The Warner Bros. comedy Picture Snatcher (1933), with Jimmy Cagney, now out on a extras-filled DVD from Warner Home Video, is as fresh and breezy as the day it came out—full of cocksure posturing, rat-a-tat slangy dialogue and plenty of healthy sexual bantering. The story of a hoodlum named Danny (Cagney) who wants to go straight because he’s always dreamed of working for a newspaper (!) seems to have especial relevance, because the paper he wants to work for is a tabloid called The Graphic News.
As one media-savvy gang member tells the reformed Danny, The Graphic News “is a 10th-rate rag that makes its living off dirty pictures. It gives journalism a black eye.” The paper is presided over by city editor Ralph Bellamy, who seems like a decent sort. (When a reporter says he was shot at, Bellamy barks, “Forget the pic. Lay up in a private hospital, and we’ll stand the expense.” That kind of liberal approach to employer-paid health care seems like a distant dream.)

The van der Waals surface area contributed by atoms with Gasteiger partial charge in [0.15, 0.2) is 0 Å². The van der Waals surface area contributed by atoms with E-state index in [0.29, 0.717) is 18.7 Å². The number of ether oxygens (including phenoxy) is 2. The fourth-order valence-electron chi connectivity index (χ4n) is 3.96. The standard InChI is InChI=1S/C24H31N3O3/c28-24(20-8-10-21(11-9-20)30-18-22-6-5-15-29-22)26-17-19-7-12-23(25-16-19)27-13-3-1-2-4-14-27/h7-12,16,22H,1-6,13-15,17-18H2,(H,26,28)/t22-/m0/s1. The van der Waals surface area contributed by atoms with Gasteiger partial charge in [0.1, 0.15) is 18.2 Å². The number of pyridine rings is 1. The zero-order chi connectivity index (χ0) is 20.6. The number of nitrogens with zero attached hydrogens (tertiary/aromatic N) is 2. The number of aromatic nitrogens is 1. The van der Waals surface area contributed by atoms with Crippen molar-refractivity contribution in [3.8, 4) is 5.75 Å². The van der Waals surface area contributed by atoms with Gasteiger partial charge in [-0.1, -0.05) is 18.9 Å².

In the film’s best scene, four members of the “university class in journalism” show up to take a tour of the paper. One of them is perennial character actor Sterling Holloway (he ended up doing many voices for Disney cartoons), a gangly, goose-necked nerd in owlish glasses. Disdaining the work of The Graphic News, he opines, “It is a filthy blot on the escutcheon of American writing.” Later, Holloway gets a great speech that could be applied today to People, Us, The Star and scores of other scandal sheets. Standing amid the rolls of newsprint at the presses, he takes off on a reverie:
“White wood pulp … plain white. Why, today it’s raw; tonight, it’s cooked with printer’s ink, photographic art, sweat, creative effort. Tomorrow, it goes out and hundreds of thousands of men and woman will feed their starving, mediocre souls on the indiscretions and adventures of others. And then, a little while later—what is it?”
Cagney, grinning sardonically, pauses, then pokes Holloway, winks and gives the answer newspeople have dreaded for centuries: “Don’t you know? They use it to wrap herring!”